Thrale died on the 4th of April. “On Friday, April 6 (writes Boswell), he (Johnson) carried me to dine at a club which at his desire had been lately formed at the Queen's Arms." In April, 1784, a year and a half after his heart was broken by the alleged expulsion from Streatham, Johnson sends a regular diary of his feelings, and proceedings to Mrs. Thrale. One item

may suffice :

“I received this morning your magnificent fish (ante, p. 67), and in the afternoon your apology for not sending it. I have invited the Hooles and Miss Burney to dine upon it to-morrow."

After another visit to Dr. Adams at Pembroke College, he returned about the middle of November to London, where he died December 13th, 1784. The proximate cause of his death was dropsy; and there is not the smallest sign of its having been acclerated or imbittered by unkindness or neglect.

If he chose to repudiate and denounce one whose kindness had soothed twenty years of a life radically wretched," because she refused to submit to his dictation in a matter of life and death to her and of comparative indifference to him, the severance of the tie was entirely his own act. In a letter to Mr. S. Lysons, from Milan, dated December 7th, 1784, which proves that she was not wasting her time in a concerts and lemonade parties," she says : “My next letter shall talk of the libraries and botanical gardens, and twenty other clever things here. I wish you a comfortable Christmas, and a happy beginning of the year 1785. Do not neglect Dr. Johnson : you will never see any other mortal so wise or so good. I keep his picture in my chamber, and his works on my chimney."

“Forgiveness to the injured doth belong,
But they ne'er pardon who have done the wrong."

The reader will not fail to admire the rhetorical skill with which the banishment from Streatham, the gloomy and desolate home, the marriage with the Italian fiddler, the painful and melancholy death, and the merry Christmas, have been grouped together with the view of giving picturesqueness, impressive unity, and damnatory vigor to the sketch. “ Action, action, action,” says the orator ; “ Effect, effect, effect,” says the historian. Give Archimedes a place to stand on, and he would move the world. Give Talleyrand a line of a man's handwriting, and he would engage to ruin him. Give Lord Macaulay a hint, a fancy, an insulated fact or phrase, a scrap of a journal, or the tag end of a song, and on it, by the abused prerogative of genius, he would construct a theory of national or personal character, which should confer undying glory or inflict indelible disgrace.

Mrs. Piozzi's life in Italy is sketched in her best manner by her own lively pen. Her confidence in Piozzi was amply justified by the result. She was in debt when she married him. Before their return to England, all her pecuniary embarrassments were removed by his judicious economy; although, her income being entirely in his power, nothing would have been easier for him than to make a purse for his family or himself, or to dazzle his countrymen by his splendor.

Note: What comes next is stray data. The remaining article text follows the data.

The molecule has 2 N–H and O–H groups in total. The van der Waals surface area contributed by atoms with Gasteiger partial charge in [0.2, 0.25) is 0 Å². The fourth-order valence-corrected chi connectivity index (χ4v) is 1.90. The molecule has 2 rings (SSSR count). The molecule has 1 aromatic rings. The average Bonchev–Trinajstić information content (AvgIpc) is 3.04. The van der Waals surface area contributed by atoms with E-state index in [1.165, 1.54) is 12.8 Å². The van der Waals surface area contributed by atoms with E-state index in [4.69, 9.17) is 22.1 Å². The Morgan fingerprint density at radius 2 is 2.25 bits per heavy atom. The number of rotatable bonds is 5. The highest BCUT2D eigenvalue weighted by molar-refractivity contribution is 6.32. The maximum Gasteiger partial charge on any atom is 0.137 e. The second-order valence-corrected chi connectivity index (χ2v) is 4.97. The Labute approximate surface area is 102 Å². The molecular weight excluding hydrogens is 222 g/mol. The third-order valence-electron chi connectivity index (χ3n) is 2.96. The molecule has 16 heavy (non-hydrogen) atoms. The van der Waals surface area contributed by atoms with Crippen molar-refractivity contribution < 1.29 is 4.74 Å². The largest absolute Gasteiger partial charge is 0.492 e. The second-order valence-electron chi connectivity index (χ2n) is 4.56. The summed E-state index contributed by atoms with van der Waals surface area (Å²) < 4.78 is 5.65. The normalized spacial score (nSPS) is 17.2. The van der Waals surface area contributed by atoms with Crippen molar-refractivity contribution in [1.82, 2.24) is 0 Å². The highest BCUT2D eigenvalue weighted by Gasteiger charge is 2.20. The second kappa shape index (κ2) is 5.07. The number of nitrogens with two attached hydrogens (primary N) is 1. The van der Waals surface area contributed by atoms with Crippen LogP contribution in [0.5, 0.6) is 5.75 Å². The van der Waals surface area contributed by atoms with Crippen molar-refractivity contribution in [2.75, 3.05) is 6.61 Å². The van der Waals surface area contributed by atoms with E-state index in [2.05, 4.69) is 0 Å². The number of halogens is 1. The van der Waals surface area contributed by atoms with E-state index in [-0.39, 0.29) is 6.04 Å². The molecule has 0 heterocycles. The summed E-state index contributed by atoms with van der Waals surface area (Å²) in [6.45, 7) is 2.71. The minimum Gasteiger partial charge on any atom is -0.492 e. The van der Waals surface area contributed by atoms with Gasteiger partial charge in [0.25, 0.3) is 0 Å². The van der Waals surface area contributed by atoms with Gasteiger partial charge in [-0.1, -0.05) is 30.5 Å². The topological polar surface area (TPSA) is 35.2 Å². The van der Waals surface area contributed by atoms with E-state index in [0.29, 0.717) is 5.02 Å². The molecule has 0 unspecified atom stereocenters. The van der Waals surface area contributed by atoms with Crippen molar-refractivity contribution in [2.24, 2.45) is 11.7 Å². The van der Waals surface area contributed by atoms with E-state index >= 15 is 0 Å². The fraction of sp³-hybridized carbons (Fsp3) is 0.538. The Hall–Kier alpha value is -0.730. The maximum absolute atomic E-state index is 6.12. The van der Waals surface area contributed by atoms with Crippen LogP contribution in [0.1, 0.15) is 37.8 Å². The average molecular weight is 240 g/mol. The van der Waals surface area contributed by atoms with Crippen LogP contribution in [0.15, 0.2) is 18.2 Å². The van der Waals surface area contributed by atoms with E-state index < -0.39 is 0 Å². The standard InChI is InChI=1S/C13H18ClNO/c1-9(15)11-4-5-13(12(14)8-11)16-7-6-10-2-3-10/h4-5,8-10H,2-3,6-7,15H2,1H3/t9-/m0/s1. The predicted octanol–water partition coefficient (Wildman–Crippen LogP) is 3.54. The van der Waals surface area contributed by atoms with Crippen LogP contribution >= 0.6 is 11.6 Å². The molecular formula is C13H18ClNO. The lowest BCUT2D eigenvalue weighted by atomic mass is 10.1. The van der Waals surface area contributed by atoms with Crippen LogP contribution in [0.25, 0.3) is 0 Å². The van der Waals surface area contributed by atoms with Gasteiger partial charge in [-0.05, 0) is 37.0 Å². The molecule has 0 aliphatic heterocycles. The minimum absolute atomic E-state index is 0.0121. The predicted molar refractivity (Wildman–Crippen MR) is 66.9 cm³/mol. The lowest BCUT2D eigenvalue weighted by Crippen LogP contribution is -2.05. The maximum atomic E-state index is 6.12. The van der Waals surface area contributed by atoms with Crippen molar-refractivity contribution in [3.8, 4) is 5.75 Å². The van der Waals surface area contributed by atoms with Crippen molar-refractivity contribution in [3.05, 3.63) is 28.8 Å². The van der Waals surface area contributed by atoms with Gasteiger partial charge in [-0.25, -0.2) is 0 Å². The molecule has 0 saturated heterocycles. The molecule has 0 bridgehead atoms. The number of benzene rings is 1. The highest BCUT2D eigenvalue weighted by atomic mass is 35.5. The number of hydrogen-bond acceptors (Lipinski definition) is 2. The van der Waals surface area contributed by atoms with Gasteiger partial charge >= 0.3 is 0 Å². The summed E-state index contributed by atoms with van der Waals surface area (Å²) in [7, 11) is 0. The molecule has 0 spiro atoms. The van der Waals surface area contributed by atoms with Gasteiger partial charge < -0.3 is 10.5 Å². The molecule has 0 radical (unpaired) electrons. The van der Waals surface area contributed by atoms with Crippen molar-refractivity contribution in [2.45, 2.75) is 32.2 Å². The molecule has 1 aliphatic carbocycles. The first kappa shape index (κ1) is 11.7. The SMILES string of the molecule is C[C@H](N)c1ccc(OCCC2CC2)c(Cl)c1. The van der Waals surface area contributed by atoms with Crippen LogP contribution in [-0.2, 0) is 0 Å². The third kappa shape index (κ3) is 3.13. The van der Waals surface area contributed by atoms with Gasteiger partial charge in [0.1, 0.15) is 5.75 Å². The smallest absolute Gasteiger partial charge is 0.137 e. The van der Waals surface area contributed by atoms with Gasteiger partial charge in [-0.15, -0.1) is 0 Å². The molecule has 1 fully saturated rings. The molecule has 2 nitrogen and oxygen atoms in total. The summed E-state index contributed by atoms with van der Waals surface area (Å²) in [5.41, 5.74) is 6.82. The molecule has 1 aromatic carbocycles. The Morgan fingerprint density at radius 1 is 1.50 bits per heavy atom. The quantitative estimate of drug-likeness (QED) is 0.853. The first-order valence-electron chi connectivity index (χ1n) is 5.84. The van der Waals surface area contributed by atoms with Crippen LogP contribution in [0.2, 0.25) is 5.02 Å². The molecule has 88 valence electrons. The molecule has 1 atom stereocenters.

On February 3d, 1785, Walpole writes from London to Sir Horace Mann at Florence :

“I have very lately been lent a volume of poems composed and printed at Florence, in which another of our ex-heroines, Mrs. Piozzi, has a considerable share ; her associates three of

the English bards who assisted in the little garland which Ramsay the painter sent me. The present is a plump octavo; and if you have not sent me a copy by your nephew, I should be glad if you could get one for me : not for the merit of the verses, which are moderate enough and faint imitations of our good poets; but for a short and sensible and genteel preface by La Piozzi, from whom I have just seen a very clever letter to Mrs. Montagu, to disavow a jackanapes who has lately made a noise here, one Boswell, by Anecdotes of Dr. Johnson. In a day or two we expect another collection by the same Signora.”

Her associates were Greathead, Merry, and Parsons. The volume in question was "The Florence Miscellany." "A copy," says Mr. Lowndes,“ having fallen into the hands of W. Gifford, gave rise to his admirable satire of the · Baviad and Mæviad.""*

In his Journal of the Tour to the Hebrides, Boswell makes Johnson say of Mrs. Montagu's “Essay on Skakespeare:” “ Reynolds is fond of her book, and I wonder at it; for neither I, nor Beauclerc, nor Mrs. Thrale could get through it.” This is what Mrs. Piozzi wrote to disavow, so far as she was personally concerned. The other collection expected from her whilst still in Italy, was her “ Anecdotes of the late Samuel Johnson, during the last Twenty Years of his Life. Printed for T. Cadell in the Strand, 1786."

In her Travels, she says, “I have here (Leghorn) finished that work which chiefly brought me here, the “Anecdotes of Dr. Johnson's Life. It is from this port they take their flight for England whilst we retire for refreshment to the Bagni de Pisa.”

The book attracted much attention in the literary and fashionable circles of London ; and whilst some affected to discover in it the latent signs of wounded vanity and pique, others vehemently impugned its accuracy. Foremost amongst her assailants stood Boswell, who had an obvious motive for depreciating her, and he attempts to destroy her authority, first, by quoting Johnson's supposed imputations on her veracity; and, secondly, by individual instances of her alleged departure from truth.

Thus, Johnson is reported to have said, "It is amazing, Sir,

* The“ Bibliographer's Manual,” p. 534. The Preface (praised by Walpole) is reprinted amongst her literary remains.